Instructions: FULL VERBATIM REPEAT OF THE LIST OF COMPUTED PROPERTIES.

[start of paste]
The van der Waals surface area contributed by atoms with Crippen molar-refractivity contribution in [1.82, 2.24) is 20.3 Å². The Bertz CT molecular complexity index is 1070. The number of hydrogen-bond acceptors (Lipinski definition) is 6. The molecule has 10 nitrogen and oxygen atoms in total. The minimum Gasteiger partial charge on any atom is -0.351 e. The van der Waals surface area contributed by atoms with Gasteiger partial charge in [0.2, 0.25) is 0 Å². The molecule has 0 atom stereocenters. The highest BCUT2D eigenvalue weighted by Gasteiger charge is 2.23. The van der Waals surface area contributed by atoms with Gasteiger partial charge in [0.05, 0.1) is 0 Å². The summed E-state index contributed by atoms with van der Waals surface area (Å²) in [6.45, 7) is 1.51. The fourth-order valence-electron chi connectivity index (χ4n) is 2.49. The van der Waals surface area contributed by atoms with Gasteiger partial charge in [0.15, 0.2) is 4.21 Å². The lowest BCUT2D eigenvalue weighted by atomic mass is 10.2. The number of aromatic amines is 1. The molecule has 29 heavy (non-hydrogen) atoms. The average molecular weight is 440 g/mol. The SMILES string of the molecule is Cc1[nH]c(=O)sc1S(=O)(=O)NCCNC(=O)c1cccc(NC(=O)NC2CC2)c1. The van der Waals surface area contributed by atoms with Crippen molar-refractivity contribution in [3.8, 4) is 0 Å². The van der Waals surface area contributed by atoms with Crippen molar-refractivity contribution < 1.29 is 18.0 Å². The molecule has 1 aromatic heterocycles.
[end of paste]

The van der Waals surface area contributed by atoms with Crippen molar-refractivity contribution in [1.82, 2.24) is 20.3 Å². The Bertz CT molecular complexity index is 1070. The number of hydrogen-bond acceptors (Lipinski definition) is 6. The molecule has 10 nitrogen and oxygen atoms in total. The minimum Gasteiger partial charge on any atom is -0.351 e. The van der Waals surface area contributed by atoms with Gasteiger partial charge in [0.2, 0.25) is 0 Å². The molecule has 0 atom stereocenters. The highest BCUT2D eigenvalue weighted by Gasteiger charge is 2.23. The van der Waals surface area contributed by atoms with Gasteiger partial charge in [0.05, 0.1) is 0 Å². The summed E-state index contributed by atoms with van der Waals surface area (Å²) in [6.45, 7) is 1.51. The fourth-order valence-electron chi connectivity index (χ4n) is 2.49. The van der Waals surface area contributed by atoms with Gasteiger partial charge in [0.15, 0.2) is 4.21 Å². The lowest BCUT2D eigenvalue weighted by atomic mass is 10.2. The number of aromatic amines is 1. The molecule has 29 heavy (non-hydrogen) atoms. The average molecular weight is 440 g/mol. The SMILES string of the molecule is Cc1[nH]c(=O)sc1S(=O)(=O)NCCNC(=O)c1cccc(NC(=O)NC2CC2)c1. The van der Waals surface area contributed by atoms with Crippen molar-refractivity contribution in [3.8, 4) is 0 Å². The van der Waals surface area contributed by atoms with Crippen molar-refractivity contribution < 1.29 is 18.0 Å². The molecule has 1 aromatic heterocycles.